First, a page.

The Math Class

Joshua watched as his dad wrote the Fibonacci Sequence on the board. 0, 1, 1, 2, 3, 5, 8, 13, 21, … “What’s the pattern?” Mr. Jackson asked the class.

Joshua knew, but Abigail answered. “Zero plus one is one. One plus one is two. One plus two is three. Three plus five is eight. And, so on and so on, etcetera, etcetera.” She ended with a flourish.

Mr. Jackson smiled. “Right.” Then he asked, “How would you define it algebraically?”

Students stirred and looked down at their notebooks, hoping not to be called on, but Mr. Jackson waited until a boy raised his hand. “If n is the number’s order in the sequence, then xn = xn-1 + xn-2.

“Good. Math isn’t just solving problems. It’s about making discoveries. Math isn’t invented. It’s uncovered. 1 + 1 = 2 because that’s a truth of the universe. It was always true and always will be true.”

Joshua laughed to himself. “God in math. Always was and always will be.”

His dad had continued, “The Fibonacci Sequence was discovered. Math is about discovering truths that have always been there. The sequence makes a spiral, so it describes things we find in nature, from the spiral in a seashell to the spiral of a galaxy.”

“That’s awesome,” Joshua whispered to himself.

“What, Joshua?”

“I didn’t say anything.”

“Just a second ago, what was that?”

Joshua shifted uncomfortably in his seat. He thought his dad knew better than to call on him when his hand wasn’t raised. “It’s just…it shows design in the universe. Math as discovery sounds a lot more exciting than dealing with problems. I usually think of math as being one big problem.”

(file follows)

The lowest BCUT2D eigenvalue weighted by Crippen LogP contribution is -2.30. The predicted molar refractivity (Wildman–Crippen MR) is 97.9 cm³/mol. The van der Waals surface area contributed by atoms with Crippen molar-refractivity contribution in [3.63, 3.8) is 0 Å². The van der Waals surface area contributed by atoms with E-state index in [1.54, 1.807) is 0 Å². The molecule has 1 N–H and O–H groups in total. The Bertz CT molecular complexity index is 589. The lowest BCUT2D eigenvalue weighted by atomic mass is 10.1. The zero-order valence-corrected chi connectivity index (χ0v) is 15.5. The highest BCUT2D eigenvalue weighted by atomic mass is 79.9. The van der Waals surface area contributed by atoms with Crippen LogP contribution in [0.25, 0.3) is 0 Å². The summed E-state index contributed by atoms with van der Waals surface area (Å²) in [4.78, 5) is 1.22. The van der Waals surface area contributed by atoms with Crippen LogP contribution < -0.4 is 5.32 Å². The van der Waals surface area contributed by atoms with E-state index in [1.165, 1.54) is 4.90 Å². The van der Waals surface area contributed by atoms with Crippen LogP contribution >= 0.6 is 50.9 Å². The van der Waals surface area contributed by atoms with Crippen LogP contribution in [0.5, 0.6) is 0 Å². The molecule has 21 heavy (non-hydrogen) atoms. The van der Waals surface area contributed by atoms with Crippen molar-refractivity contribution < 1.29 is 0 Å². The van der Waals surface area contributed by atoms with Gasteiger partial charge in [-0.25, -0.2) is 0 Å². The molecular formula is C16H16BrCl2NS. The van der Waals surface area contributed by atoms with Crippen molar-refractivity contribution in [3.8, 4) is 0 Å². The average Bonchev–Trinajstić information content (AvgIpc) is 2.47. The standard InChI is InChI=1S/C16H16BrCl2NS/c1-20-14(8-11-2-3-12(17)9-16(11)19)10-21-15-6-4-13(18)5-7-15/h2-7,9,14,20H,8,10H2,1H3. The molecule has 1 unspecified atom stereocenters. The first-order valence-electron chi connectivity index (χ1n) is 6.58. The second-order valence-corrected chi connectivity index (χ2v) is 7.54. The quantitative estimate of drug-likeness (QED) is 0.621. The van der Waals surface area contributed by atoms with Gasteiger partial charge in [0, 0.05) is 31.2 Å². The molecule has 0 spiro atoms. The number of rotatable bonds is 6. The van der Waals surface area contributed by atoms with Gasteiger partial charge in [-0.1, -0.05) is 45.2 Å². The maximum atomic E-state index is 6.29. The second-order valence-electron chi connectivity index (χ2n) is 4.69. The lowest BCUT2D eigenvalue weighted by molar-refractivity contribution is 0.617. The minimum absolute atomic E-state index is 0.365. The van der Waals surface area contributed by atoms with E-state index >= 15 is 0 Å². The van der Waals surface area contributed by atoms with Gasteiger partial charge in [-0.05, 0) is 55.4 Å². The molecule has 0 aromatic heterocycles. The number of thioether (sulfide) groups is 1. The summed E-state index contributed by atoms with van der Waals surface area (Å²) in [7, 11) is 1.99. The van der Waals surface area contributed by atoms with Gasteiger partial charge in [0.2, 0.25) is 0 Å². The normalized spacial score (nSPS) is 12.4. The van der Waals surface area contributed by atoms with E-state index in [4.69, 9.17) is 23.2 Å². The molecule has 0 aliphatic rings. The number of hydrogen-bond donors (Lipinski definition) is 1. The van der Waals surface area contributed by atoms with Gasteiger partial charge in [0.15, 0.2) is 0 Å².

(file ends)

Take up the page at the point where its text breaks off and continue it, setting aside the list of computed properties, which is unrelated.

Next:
The class laughed. Lots of them thought of math as a problem.

His dad stopped Joshua on the way out. “Thanks for speaking up. I knew someday I could get you to see the wonder in math.” Joshua wasn’t sure he would go so far as to say that he thought math wonderful. “If you are serious about liking math discoveries, maybe you’d like to look into fractals.”

“Is that like fractions?” Joshua asked skeptically.

“No. I probably have a book at home,” his dad offered, hoping for a shared interest with his son.

“Okay, maybe.” Joshua turned and exited the classroom, leaving his dad slightly disappointed.

Marcus slid up to Joshua in the hallway. “What’s with you today?”

“Nothing.”

“You’re like turning preacher kid.”

“I barely said anything,” Joshua replied.

“Whatever,” Marcus said as he headed off in his own direction.

Joshua put his head down and plowed through the hallway to his next class.